The Gauntlet Thrown

It’s quite clear now that Russia is intent on reconquering Georgia, and that their decision to do so is a brazen and flamboyant test of Western power and resolve. What is less clear is how we can respond. We have many good reasons to support Georgia, a staunchly pro-Western nation and participant in NATO’s Partnership for Peace. But we are not likely to be inclined to go to war with Russia over Georgia, and Russia, which still considers the country part of its empire, knows it. Its action calls to mind Germany’s annexation of the Rhineland in 1936.

This is a major event.

In today’s New York Times, William Kristol considers our options. Have a look here.

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3 Comments

  1. eugene says

    Mal,

    To be honest, maybe everyone now should just exchange nuclear war heads and reboot the history of mankind like we restart the Windows XP.

    Posted August 12, 2008 at 12:27 am | Permalink
  2. the one eyed man says

    I don’t think Kristol really considers the options, besides declaring that should “insist that normal relations with Russia are impossible as long as the aggression continues, strongly reiterate our commitment to the territorial integrity of Georgia and Ukraine, and offer emergency military aid to Georgia.”

    We’ve done #2 and #3 (if you count airlifting Georgia’s troops from Iran back home to be military aid) and we’ve probably communicated #1 to them (although you never know — Bush was seen a few days ago with his arms around Putin at the Olympics, after the military action had already started).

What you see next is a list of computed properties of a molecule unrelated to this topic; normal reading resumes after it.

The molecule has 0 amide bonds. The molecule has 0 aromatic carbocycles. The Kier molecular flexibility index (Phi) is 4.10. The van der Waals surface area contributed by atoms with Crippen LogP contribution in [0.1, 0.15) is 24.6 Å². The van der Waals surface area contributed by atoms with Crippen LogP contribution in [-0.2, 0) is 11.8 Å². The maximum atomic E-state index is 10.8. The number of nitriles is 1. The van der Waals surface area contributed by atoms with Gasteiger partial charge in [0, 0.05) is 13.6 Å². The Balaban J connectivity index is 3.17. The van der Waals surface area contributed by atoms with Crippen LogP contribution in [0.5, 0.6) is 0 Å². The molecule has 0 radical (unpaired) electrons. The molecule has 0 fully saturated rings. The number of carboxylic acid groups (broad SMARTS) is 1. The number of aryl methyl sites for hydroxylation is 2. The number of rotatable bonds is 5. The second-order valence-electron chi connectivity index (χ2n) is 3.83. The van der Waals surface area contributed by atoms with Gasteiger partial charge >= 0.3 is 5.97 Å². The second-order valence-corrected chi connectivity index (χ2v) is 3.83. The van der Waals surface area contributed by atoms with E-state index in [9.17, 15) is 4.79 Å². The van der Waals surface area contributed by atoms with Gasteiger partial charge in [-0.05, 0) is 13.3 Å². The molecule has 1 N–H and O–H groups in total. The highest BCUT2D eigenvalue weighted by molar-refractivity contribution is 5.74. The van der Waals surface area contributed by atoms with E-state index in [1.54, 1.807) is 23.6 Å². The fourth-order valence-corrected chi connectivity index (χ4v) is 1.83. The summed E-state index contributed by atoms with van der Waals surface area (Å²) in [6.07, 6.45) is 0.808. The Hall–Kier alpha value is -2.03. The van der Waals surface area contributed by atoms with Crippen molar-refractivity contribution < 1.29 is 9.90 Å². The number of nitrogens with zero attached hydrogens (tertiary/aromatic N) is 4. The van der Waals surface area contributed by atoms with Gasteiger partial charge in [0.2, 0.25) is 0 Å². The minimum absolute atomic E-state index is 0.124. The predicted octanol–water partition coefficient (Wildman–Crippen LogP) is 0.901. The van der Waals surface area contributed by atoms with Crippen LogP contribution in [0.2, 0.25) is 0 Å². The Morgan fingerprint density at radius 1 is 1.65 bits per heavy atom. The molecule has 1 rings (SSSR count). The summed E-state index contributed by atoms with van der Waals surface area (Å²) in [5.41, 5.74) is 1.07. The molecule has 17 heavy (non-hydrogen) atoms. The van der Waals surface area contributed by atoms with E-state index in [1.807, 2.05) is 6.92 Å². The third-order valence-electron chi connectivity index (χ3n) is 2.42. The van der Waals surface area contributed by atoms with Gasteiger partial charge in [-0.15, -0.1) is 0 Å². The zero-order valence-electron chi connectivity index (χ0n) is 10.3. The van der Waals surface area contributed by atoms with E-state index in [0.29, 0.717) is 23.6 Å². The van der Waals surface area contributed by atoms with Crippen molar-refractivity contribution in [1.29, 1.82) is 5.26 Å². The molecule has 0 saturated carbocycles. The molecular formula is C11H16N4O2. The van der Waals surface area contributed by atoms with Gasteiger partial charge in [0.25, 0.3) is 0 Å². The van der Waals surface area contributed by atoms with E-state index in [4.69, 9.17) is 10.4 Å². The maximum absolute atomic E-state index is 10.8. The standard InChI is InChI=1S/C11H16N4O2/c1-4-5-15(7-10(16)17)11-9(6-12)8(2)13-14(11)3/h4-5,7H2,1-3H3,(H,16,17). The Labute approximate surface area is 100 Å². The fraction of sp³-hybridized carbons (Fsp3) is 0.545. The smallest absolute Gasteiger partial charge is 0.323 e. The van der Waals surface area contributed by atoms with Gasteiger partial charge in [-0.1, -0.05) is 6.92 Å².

I don’t think we should go to war with Russia, but I don’t think Kristol’s suggestions will achieve much. My suggestion would be to kick Russia out of the G-8 and tell them they can forget about WTO membership for a very long time. Maybe freeze assets or take other actions which inhibit trade. I don’t know if this would work or not, but it’s all the leverage we have these days.

    Posted August 12, 2008 at 10:38 pm | Permalink
  3. JK says

    One Eye,

    For the most part, albeit due to somewhat different reasons, I agree with your final paragraphs’ conclusions. But I’m uncertain whether totally excluding the Bear from either the G-8 or the WTO would work out as neatly as some in the, well I call them, “the sanctions crowd.” As to “freezing assets?” That might be counter-productive as well. Russia has demonstrated a certain willingness to cut off both oil and natural gas supplies at the most inconvenient of times. And winter is walking up the driveway intending to knock on Europe’s door. That might give new meaning to “freezing one’s assets.”

    I suspect that when Putie and Georgie were arm in arm, Putie might have been whispering, “Well George, it’ll take you 72 hours to mount any sort of effective response, by that time it’ll be over.”

    As to sending the signals you mention in your leading paragraphs?

    http://www.nytimes.com/2008/08/13/washington/13diplo.html?pagewanted=1&_r=2&hp&adxnnlx=1218626860-HqR181xaocoxuBcBS1cNqA

    Posted August 13, 2008 at 7:47 am | Permalink